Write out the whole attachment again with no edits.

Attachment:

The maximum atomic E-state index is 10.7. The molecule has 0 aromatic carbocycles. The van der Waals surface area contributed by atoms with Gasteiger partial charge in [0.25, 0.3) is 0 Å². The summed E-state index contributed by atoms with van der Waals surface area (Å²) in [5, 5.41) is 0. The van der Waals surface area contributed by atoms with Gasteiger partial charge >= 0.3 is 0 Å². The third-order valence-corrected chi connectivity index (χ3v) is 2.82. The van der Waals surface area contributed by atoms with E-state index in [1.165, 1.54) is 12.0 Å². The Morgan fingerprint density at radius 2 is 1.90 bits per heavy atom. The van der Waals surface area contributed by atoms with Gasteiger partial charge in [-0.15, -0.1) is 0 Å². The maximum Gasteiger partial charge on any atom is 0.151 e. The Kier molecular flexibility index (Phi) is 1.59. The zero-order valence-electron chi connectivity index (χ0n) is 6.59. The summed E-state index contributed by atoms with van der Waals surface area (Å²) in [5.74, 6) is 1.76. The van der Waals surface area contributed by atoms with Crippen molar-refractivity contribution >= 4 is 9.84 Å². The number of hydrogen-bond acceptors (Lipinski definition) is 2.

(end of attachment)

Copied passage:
The maximum atomic E-state index is 10.7. The molecule has 0 aromatic carbocycles. The van der Waals surface area contributed by atoms with Gasteiger partial charge in [0.25, 0.3) is 0 Å². The summed E-state index contributed by atoms with van der Waals surface area (Å²) in [5, 5.41) is 0. The van der Waals surface area contributed by atoms with Gasteiger partial charge >= 0.3 is 0 Å². The third-order valence-corrected chi connectivity index (χ3v) is 2.82. The van der Waals surface area contributed by atoms with E-state index in [1.165, 1.54) is 12.0 Å². The Morgan fingerprint density at radius 2 is 1.90 bits per heavy atom. The van der Waals surface area contributed by atoms with Gasteiger partial charge in [-0.15, -0.1) is 0 Å². The maximum Gasteiger partial charge on any atom is 0.151 e. The Kier molecular flexibility index (Phi) is 1.59. The zero-order valence-electron chi connectivity index (χ0n) is 6.59. The summed E-state index contributed by atoms with van der Waals surface area (Å²) in [5.74, 6) is 1.76. The van der Waals surface area contributed by atoms with Crippen molar-refractivity contribution >= 4 is 9.84 Å². The number of hydrogen-bond acceptors (Lipinski definition) is 2.